The 5 B’s of Baptism

There is much confusion about baptism. Many do not believe that a person must be baptized to be saved from his sons. Others say baptism is necessary for salvation. Some say sprinkling or pouring are acceptable forms of baptism. Others say only immersion in water is acceptable. There is only one way to settle the confusion about baptism. We must go to the New Testament, which is the law for all men today. What does the Bible tell us about baptism? Its teaching is clear on this subject. Let us notice the five “B’s” of Bible baptism.

First, baptism is a BURIAL. Notice the apostle Paul’s statement in Romans 6:3-4: “Or do you not know that as many of us as were baptized into Christ Jesus were into His death? Therefore we were buried with him through baptism into death, that just as Christ was raised from the dead by the glory of the Father, even so we also should walk in newness of life.” Paul states clearly that baptism is a burial. To bury something is to cover it completely. Sprinkling or pouring will not substitute for the burial which baptism demands. In fact, the word “baptism” itself means “to immense, dip, plunge.” Bible baptism is a burial.

Second, baptism is for BELIEVERS. Bible baptism is for those who can show they believe in Jesus, the Son of God. In Mark 16:16, Jesus said, “He who believes and is baptized will be saved; but he who does not believe will be condemned.” No where in the New Testament will one find a person baptized who was not able to express his belief in Christ. In Acts 8:12 we read, “But when they believed Philip as preached the things concerning the kingdom of God and the name of Jesus Christ, both men and women were baptized.” Notice that “both men and women” were baptized, not little children. Why? Because baptism is for believers, not babies. Babies are born innocent. They are not guilty of the sins of their parents, as some teach (Ezekiel 18:20). Jesus used little children as examples of humility, and said we must become like them to enter the kingdom of heaven (Matthew 18:1-5). Would Jesus use sinful children as examples of what we must become to be pleasing to God? Certainly not!

Third, baptism is BEFORE the forgiveness of sins. Jesus made this clear in His statement, “He who believes and is baptized will be saved; but he who does not believe will be condemned.” Jesus said belief AND baptism bring salvation. He did not say belief brings salvation, and then one is baptized. One cannot be saved without baptism. In Acts 22:16, Saul of Tarsus, a man who believed in Christ, repented, and confessed Jesus as Lord, still had to be baptized to wash away his sins. Thereis not a single instance in the New Testament where anyone was said to be saved until he was baptized. Baptism comes BEFORE forgiveness.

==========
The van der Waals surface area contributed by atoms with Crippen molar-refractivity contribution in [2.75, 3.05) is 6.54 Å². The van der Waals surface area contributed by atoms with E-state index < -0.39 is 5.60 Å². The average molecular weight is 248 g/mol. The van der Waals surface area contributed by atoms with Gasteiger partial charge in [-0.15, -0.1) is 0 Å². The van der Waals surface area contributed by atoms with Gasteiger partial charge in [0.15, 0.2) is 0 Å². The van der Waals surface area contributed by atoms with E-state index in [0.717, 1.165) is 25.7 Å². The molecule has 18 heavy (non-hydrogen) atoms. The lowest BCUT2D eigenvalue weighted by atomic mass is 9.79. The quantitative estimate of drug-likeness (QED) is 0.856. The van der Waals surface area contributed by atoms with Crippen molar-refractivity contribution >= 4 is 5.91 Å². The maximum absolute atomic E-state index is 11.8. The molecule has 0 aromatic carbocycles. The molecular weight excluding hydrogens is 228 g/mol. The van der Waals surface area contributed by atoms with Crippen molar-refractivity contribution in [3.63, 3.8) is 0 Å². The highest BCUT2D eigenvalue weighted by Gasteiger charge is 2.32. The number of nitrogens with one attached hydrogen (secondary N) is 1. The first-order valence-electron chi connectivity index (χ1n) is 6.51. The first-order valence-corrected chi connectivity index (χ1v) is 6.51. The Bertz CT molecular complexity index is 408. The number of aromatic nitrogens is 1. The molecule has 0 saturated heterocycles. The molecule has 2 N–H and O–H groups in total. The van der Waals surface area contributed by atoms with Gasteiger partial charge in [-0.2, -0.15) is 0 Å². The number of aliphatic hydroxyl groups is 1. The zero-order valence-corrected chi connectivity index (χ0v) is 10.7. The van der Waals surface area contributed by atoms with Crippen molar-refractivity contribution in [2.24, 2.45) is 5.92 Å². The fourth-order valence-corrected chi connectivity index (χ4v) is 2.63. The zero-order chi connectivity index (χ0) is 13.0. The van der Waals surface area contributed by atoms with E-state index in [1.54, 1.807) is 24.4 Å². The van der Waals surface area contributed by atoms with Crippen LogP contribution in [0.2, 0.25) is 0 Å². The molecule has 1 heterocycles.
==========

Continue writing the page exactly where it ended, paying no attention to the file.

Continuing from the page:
Fourth, baptism is the BIRTH of the Christian. It is the beginning of the Christians’s life. In John 3:5, Jesus told a man named Nicodemus, “Most assuredly, I say to you, unless one is born of water and the Spirit, he cannot enter the kingdom of God.” To be born of water and the Spirit involves being baptized in water in obedience to the teaching of the Holy Spirit. How does the Spirit teach us? He does so through the Word of God. In the New Testament we learn of the importance of being baptized in water. So it is the Spirit who teaches us to be baptized as we read His Word. This is what the apostle Paul meant in I Corinthians 12:13. “For by one Spirit we were all baptized into one body – whether Jews or Greeks, whether slaves or free – and have all been made to drink into one Spirit.” Paul says all must be baptized into the body of Christ, which is the church (Ephesians 1:22-23). It is by the teaching of the Spirit through the Word that we learn of our need to do this. Then, we must “drink into one Spirit,” which means we are to continue to study the Word which the Holy Spirit has given – the New Testament. We must grow in our knowledge of God’s Word, and we must remain faithful in the one church (Revelation 2:10).

The final “B” is that Bible baptism is where the BLOOD of Christ is applied to cleanse us from our sins. Can a person be saved from his sins without the blood of Christ? No! But only in baptism is the blood applied from Heaven to take away our sins. The blood of Jesus was shed in His death. The soldier pierced the side of the slain Savior of the world, and “...immediately blood and water came out” (John 19:34). Then, in Romans 6:3-4, Paul speaks of being buried in the “likeness” of Christ’s death through baptism. The blood that was shed in Christ’s death is reached only in the likeness of His death – baptism. In Revelation 1:4-5, John says Jesus washed us from sins in His blood. When does that washing take place? It is the washing of baptism. Remember what Ananias said to Saul of Tarsus: “And now why are you waiting? Arise and be baptized and wash away thy sins, calling on the name of the Lord.” When we look at Acts 22:16 and Revelation 1:4-5, we conclude that in baptism the blood of Jesus is applied to wash away our sins.